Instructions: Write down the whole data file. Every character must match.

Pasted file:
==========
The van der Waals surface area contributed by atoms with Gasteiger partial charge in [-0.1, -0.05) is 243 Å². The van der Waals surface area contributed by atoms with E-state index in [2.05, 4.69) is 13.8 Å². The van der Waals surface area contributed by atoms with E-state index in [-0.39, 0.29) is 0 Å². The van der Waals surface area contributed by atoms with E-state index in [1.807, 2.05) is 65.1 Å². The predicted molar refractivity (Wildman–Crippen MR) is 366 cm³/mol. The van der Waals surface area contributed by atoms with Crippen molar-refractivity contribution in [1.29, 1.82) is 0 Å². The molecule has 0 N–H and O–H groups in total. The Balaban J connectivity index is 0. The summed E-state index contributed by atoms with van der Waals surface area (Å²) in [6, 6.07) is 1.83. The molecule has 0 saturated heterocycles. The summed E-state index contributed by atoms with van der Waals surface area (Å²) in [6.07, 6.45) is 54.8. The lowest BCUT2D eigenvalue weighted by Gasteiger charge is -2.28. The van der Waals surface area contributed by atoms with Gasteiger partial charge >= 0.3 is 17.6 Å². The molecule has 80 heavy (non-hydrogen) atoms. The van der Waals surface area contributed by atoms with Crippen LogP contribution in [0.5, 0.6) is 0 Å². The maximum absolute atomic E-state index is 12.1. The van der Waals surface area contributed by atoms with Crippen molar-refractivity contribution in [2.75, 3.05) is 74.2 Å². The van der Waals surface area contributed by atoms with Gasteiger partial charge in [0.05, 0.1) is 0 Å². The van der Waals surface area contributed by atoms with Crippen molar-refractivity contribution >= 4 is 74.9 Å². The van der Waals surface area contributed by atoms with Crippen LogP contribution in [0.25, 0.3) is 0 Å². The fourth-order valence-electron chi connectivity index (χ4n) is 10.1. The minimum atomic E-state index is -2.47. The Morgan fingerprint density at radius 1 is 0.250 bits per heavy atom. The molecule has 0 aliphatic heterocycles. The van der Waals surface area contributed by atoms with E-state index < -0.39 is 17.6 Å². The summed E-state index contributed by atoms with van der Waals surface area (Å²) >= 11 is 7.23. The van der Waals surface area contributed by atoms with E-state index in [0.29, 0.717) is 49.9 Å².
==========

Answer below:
The van der Waals surface area contributed by atoms with Gasteiger partial charge in [-0.1, -0.05) is 243 Å². The van der Waals surface area contributed by atoms with E-state index in [2.05, 4.69) is 13.8 Å². The van der Waals surface area contributed by atoms with E-state index in [-0.39, 0.29) is 0 Å². The van der Waals surface area contributed by atoms with E-state index in [1.807, 2.05) is 65.1 Å². The predicted molar refractivity (Wildman–Crippen MR) is 366 cm³/mol. The van der Waals surface area contributed by atoms with Crippen molar-refractivity contribution in [1.29, 1.82) is 0 Å². The molecule has 0 N–H and O–H groups in total. The Balaban J connectivity index is 0. The summed E-state index contributed by atoms with van der Waals surface area (Å²) in [6, 6.07) is 1.83. The molecule has 0 saturated heterocycles. The summed E-state index contributed by atoms with van der Waals surface area (Å²) in [6.07, 6.45) is 54.8. The lowest BCUT2D eigenvalue weighted by Gasteiger charge is -2.28. The van der Waals surface area contributed by atoms with Gasteiger partial charge >= 0.3 is 17.6 Å². The molecule has 80 heavy (non-hydrogen) atoms. The van der Waals surface area contributed by atoms with Crippen LogP contribution in [0.5, 0.6) is 0 Å². The maximum absolute atomic E-state index is 12.1. The van der Waals surface area contributed by atoms with Crippen molar-refractivity contribution in [2.75, 3.05) is 74.2 Å². The van der Waals surface area contributed by atoms with Gasteiger partial charge in [0.05, 0.1) is 0 Å². The van der Waals surface area contributed by atoms with Crippen molar-refractivity contribution >= 4 is 74.9 Å². The van der Waals surface area contributed by atoms with Crippen LogP contribution in [0.25, 0.3) is 0 Å². The fourth-order valence-electron chi connectivity index (χ4n) is 10.1. The minimum atomic E-state index is -2.47. The Morgan fingerprint density at radius 1 is 0.250 bits per heavy atom. The molecule has 0 aliphatic heterocycles. The van der Waals surface area contributed by atoms with E-state index < -0.39 is 17.6 Å². The summed E-state index contributed by atoms with van der Waals surface area (Å²) >= 11 is 7.23. The van der Waals surface area contributed by atoms with E-state index in [0.29, 0.717) is 49.9 Å².